Diagnosing and Treating a Hollow Jaw

Recent concerns have occurred in implant complications relating to the “hollow jaw” highlighting the need to diagnose this condition prior to implant surgery.

While the mandible can actually be hollow, as in filled with air, the most common condition is a jaw filled with soft tissue devoid of mineralized tissue. When implants are placed into these areas, the implant can literally fall into the mandible due to lack of resistance. Soft tissue in the jaw that lacks mineralized tissue has been termed “hollow jaw”.

A hollow jaw can often be diagnosed and treatment planned to avoid complications and provide predictable implant success. The most valuable aid in diagnosing this condition is a high quality digital periapical radiograph. A dental CT scan or non-digital periapical radiograph lacks the image quality to make this diagnosis. When cancellous bone lacks mineralized trabeculae, there is a resulting compensation by the cortical bone increasing in thickness. The alveolar crest normally does not have cortical bone. When detecting cortical bone on the crest of alveolar bone, you know there is trouble below in the cancellous bone.


The white and black arrows show a thickened crestal cortical bone that is compensating for the poorly mineralized cancellous bone. The cancellous bone lacks radio density as outlined by the red arrows.
Once the diagnosis is made, the patient can be informed that there is a problem and can be informed of your approach to their care. The bone needs to be regenerated to provide for proper support and integration. Our approach is to prepare the proper size osteotomy and fill the osteotomy with BioDensification graft material. While screwing the implant into the osteotomy, BioDensification is pressed into the surrounding cancellous bone. This material has a putty consistency and will flow into the surrounding tissue without compromising any vital structures.

The material stimulates regenerative cells and those cells migrate throughout the area to regenerate the mandible. This process produces normal cancellous bone, but just as important, the stimulation of osteoblasts produces integration to the implant.
Trephine sample
Fat cells with inflammatory cells
Since the collar of the implant will be the only portion of the implant in contact with bone, the collar of the implant needs to be the widest portion of the implant. Care must be taken to monitor the angle of the implant and driver when the implant is being placed since there is no bone to guide the implant. Make sure to gently remove the implant driver from the implant so it is not displaced.

The following radiograph was taken three months after grafting with BioDensification and implant placement. The radiograph shows successful regeneration of the cancellous bone with a good dense trabecular pattern, in addition to a remodeling of the thickened crest as the anatomy returns to normal.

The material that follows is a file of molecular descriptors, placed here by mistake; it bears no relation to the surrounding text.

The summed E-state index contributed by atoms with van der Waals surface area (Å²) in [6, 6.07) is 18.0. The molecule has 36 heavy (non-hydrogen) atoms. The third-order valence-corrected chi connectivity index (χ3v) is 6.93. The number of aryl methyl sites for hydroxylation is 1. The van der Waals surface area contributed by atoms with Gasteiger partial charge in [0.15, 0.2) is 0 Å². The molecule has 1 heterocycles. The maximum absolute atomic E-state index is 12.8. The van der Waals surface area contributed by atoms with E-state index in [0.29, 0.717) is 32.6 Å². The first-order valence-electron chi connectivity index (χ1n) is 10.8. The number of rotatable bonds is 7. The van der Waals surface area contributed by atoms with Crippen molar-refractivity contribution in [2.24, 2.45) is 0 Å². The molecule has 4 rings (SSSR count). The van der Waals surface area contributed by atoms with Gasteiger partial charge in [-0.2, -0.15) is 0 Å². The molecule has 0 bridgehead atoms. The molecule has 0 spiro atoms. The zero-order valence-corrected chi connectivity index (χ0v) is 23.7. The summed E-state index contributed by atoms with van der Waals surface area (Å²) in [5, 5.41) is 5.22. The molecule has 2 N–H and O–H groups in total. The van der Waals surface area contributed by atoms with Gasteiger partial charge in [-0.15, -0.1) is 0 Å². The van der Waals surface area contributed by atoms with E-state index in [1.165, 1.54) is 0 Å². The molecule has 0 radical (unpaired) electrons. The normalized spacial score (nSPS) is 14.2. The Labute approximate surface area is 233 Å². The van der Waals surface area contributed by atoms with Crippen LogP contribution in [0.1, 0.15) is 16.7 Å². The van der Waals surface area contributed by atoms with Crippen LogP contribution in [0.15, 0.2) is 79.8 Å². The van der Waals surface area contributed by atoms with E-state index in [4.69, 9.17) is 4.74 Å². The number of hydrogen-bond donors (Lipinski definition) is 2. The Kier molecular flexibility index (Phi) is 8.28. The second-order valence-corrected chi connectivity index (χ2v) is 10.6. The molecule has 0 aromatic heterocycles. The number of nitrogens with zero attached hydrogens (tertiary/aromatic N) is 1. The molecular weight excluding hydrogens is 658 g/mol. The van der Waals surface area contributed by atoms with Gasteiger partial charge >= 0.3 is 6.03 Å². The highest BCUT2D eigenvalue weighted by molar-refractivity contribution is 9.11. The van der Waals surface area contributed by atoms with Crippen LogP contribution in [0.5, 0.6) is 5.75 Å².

With the ability of the graft material to stimulate osteogenesis and with the osteogenic cells having the ability to spread into surrounding bone, we now have the ability to treat poorly mineralized bone. This patient presented with poor mineralization in the area of a previous extraction.

A trephine biopsy was attempted. However, once the mineralized crest was penetrated, the tissue beneath the crest was crushed and a biopsy was not able to be harvested due to a lack of mineralization.
The white and black arrows show a thickened crestal cortical bone that is compensating for the poorly mineralized cancellous bone. The cancellous bone lacks radio density as outlined by the red arrows.
Pre op ridge shows loss of buccal ridge height and width.
The ridge sloped significantly to the buccal.
After piercing the crest, no resistance was found during the osteotomy. To improve the vitality of the bone and increase bone density, the osteotomy was filled with BioDensification shown here.
The implant was placed, which dispersed BioDensification into the mandible as noted by the black arrows.
In an effort to correct the ridge slope and cover the threads, the buccal ridge was prepared for grafting. The perforations need to be made to a depth that results in bleeding to gain access to regenerative cells.
The buccal ridge was grafted with Socket Graft mixed with OsseoConduct βTCP perio granules.
Healing abutment appointment three months after grafting.
At the healing abutment appointment, three months after implant placement and grafting with Socket Graft, the bone is well mineralized and has a density comparable to the surrounding healthy bone. The bone around the implant shows fine trabeculation that will continue to mineralize and reorganize for the next three months.


American Society for Bone and Mineral Research (ASBMR)

Tissue Engineering and Regenerative Medicine International Society (TERMIS)